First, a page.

Diabetes and its complications have become the fifth-leading cause of death in the United States. There are 27 million diabetics in the United States and 171 million diabetics estimated around the world.
Globally, one person dies of diabetes every ten seconds. Nearly 14% of men and 12% of women over age 30 in the United States have diabetes, and close to one-third of them don’t even know it.
This disease shortens lives by almost nine years, on average, and wrecks quality of life by increasing your risk of heart attack, stroke, kidney disease, infections, blindness, amputations and depression, just to name a few.
We spend billions of dollars a year on "The War On Diabetes," and the disease is still growing by leaps and bounds.
Are we going on the right path or do we need to do something differently?
Hippocrates, the father of modern medicine, said it best, "Let food be thy medicine, and medicine thy food."
Fortunately, there are nutrients that can help you lower your blood sugar.
Here are 8 safe and natural ways to help diabetics in their fight to control their blood sugar:
1. Green tea
A compound in green tea, EGCG, was found to stabilize blood sugar levels of moderately diabetic mice as effectively as a prescription pharmaceutical diabetic medication!
2. Alpha-lipoic acid
In several studies, alpha-lipoic acid appears to help lower blood sugar levels. Its ability to kill free radicals may help people with diabetic peripheral neuropathy. A 2006 study found that taking alpha-lipoic acid for diabetic neuropathy reduced symptoms compared to the placebo.
It also strengthens immunity, improves energy in cells, protects brain cells against excitotoxicity and removes excess toxic metals. Suggested dose for diabetics and diabetic neuropathy: 400 mg twice a day.
When chromium levels are low, HDL levels fall, insulin resistance develops and triglycerides rise. Chromium supplementation has been shown to improve insulin receptor function.
Studies indicate hemoglobin A1c were reduced, inflammation was decreased and glucose returned to normal in most people who took chromium. Best food sources of chromium include onions, tomatoes, potatoes and sea vegetables.
4. Cinnamon extract
A bioflavonoid found in cinnamon called proanthocyanidin may alter the insulin-signaling activity in our fat cells and thus has great potential for helping diabetes.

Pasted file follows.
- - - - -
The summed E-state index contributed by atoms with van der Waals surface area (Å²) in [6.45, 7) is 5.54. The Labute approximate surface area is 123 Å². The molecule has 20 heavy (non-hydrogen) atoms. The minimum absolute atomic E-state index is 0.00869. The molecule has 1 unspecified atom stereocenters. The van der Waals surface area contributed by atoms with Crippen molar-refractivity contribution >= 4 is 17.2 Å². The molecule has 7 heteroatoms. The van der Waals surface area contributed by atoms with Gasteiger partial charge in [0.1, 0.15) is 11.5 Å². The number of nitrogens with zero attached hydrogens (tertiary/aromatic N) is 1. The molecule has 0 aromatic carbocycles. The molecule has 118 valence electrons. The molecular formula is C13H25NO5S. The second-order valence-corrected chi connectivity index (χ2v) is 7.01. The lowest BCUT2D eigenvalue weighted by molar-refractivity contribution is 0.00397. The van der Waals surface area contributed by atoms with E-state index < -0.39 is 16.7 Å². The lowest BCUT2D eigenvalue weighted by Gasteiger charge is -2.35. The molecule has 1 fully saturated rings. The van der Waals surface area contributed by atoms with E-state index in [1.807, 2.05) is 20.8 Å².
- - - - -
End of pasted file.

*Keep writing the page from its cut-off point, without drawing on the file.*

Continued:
A half a teaspoon of cinnamon a day has been shown to significantly reduce blood sugar levels and triglycerides in people with Type 2 diabetes.
5. Coenzyme Q 10 or CoQ10
This has been shown to lower blood glucose in diabetics by 30%. CoQ10 increases cellular energy and is an antioxidant. One study showed an oral dose of 100 mg CoQ twice daily effectively lowered blood sugar levels in diabetics.
6. Milk Thistle
Milk Thistle seed extract contains powerful antioxidant properties. One study showed that people who received a 200 mg Milk Thistle tablet three times per day before meals for four months saw improvements in their blood sugar compared to placebo.
7. Omega-3 fatty acids.
The ability of omega-3 fatty acids to lower the risk of stroke and heart attacks is well-known. But it also possesses one other interesting property that applies especially to diabetes: Omega-3 fats convert the potentially harmful very low-density lipoproteins (VLDL) into LDL. Decreasing cellular inflammation is essential for diabetics!
8. Panax Ginseng
A study out of University of Chicago's Pritzker School of Medicine found that mice who were given daily 150 mg dosages of Panax Ginseng Berry Extract had significantly improved glucose tolerance and normal blood sugar levels after just 12 days!
Even with natural solutions, what works for one person may not be right for the next. Having the supervision of a clinician trained in Functional Medicine or another qualified natural health practitioner, will help find a safe, effective natural solution designed for your individual needs!
Ready to learn more about how to unlock the power of food to heal your body, prevent disease & achieve optimal health? Register now for our FREE Functional Nutrition Webinar with Kelly LeVeque.